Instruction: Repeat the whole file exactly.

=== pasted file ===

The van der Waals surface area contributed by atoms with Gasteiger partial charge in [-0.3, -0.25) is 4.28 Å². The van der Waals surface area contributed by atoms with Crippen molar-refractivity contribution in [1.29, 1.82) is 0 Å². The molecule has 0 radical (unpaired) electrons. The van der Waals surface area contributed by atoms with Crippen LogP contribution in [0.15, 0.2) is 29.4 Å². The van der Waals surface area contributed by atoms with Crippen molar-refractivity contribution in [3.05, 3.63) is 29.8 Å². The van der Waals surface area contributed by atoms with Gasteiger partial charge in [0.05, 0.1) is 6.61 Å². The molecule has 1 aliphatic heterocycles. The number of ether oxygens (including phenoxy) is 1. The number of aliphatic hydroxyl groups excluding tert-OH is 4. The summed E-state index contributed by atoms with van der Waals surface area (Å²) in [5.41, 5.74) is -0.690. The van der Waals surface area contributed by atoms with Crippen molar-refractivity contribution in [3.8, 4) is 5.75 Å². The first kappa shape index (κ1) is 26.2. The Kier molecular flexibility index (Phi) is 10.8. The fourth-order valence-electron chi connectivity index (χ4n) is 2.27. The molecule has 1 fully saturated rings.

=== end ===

The van der Waals surface area contributed by atoms with Gasteiger partial charge in [-0.3, -0.25) is 4.28 Å². The van der Waals surface area contributed by atoms with Crippen molar-refractivity contribution in [1.29, 1.82) is 0 Å². The molecule has 0 radical (unpaired) electrons. The van der Waals surface area contributed by atoms with Crippen LogP contribution in [0.15, 0.2) is 29.4 Å². The van der Waals surface area contributed by atoms with Crippen molar-refractivity contribution in [3.05, 3.63) is 29.8 Å². The van der Waals surface area contributed by atoms with Gasteiger partial charge in [0.05, 0.1) is 6.61 Å². The molecule has 1 aliphatic heterocycles. The number of ether oxygens (including phenoxy) is 1. The number of aliphatic hydroxyl groups excluding tert-OH is 4. The summed E-state index contributed by atoms with van der Waals surface area (Å²) in [5.41, 5.74) is -0.690. The van der Waals surface area contributed by atoms with Crippen molar-refractivity contribution in [3.8, 4) is 5.75 Å². The first kappa shape index (κ1) is 26.2. The Kier molecular flexibility index (Phi) is 10.8. The fourth-order valence-electron chi connectivity index (χ4n) is 2.27. The molecule has 1 fully saturated rings.